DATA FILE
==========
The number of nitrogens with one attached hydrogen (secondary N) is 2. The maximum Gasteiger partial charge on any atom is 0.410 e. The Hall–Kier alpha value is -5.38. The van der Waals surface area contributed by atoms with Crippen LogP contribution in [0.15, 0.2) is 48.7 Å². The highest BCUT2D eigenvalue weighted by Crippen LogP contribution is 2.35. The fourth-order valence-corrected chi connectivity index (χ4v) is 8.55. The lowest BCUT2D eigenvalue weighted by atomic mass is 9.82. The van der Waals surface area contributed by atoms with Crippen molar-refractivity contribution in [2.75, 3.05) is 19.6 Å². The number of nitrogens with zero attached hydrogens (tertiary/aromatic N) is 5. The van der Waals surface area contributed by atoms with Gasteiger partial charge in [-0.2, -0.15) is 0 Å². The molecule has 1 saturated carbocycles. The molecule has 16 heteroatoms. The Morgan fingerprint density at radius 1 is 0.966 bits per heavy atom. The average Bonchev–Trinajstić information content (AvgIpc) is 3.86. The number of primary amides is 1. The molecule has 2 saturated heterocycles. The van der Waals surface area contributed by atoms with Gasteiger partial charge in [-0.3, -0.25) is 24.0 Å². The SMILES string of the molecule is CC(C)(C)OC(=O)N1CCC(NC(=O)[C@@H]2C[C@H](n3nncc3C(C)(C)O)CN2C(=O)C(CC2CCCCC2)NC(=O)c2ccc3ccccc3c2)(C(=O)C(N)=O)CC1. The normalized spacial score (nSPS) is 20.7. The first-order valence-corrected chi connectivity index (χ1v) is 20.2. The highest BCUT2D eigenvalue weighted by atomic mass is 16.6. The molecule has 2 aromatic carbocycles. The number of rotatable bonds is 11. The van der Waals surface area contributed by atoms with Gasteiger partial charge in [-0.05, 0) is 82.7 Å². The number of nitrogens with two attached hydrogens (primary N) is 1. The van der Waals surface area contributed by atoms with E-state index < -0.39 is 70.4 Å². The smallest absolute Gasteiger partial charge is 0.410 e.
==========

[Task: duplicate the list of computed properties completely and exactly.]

The number of nitrogens with one attached hydrogen (secondary N) is 2. The maximum Gasteiger partial charge on any atom is 0.410 e. The Hall–Kier alpha value is -5.38. The van der Waals surface area contributed by atoms with Crippen LogP contribution in [0.15, 0.2) is 48.7 Å². The highest BCUT2D eigenvalue weighted by Crippen LogP contribution is 2.35. The fourth-order valence-corrected chi connectivity index (χ4v) is 8.55. The lowest BCUT2D eigenvalue weighted by atomic mass is 9.82. The van der Waals surface area contributed by atoms with Crippen molar-refractivity contribution in [2.75, 3.05) is 19.6 Å². The number of nitrogens with zero attached hydrogens (tertiary/aromatic N) is 5. The van der Waals surface area contributed by atoms with Gasteiger partial charge in [-0.2, -0.15) is 0 Å². The molecule has 1 saturated carbocycles. The molecule has 16 heteroatoms. The Morgan fingerprint density at radius 1 is 0.966 bits per heavy atom. The average Bonchev–Trinajstić information content (AvgIpc) is 3.86. The number of primary amides is 1. The molecule has 2 saturated heterocycles. The van der Waals surface area contributed by atoms with Gasteiger partial charge in [-0.3, -0.25) is 24.0 Å². The SMILES string of the molecule is CC(C)(C)OC(=O)N1CCC(NC(=O)[C@@H]2C[C@H](n3nncc3C(C)(C)O)CN2C(=O)C(CC2CCCCC2)NC(=O)c2ccc3ccccc3c2)(C(=O)C(N)=O)CC1. The normalized spacial score (nSPS) is 20.7. The first-order valence-corrected chi connectivity index (χ1v) is 20.2. The highest BCUT2D eigenvalue weighted by atomic mass is 16.6. The molecule has 2 aromatic carbocycles. The number of rotatable bonds is 11. The van der Waals surface area contributed by atoms with Gasteiger partial charge in [-0.05, 0) is 82.7 Å². The number of nitrogens with two attached hydrogens (primary N) is 1. The van der Waals surface area contributed by atoms with E-state index < -0.39 is 70.4 Å². The smallest absolute Gasteiger partial charge is 0.410 e.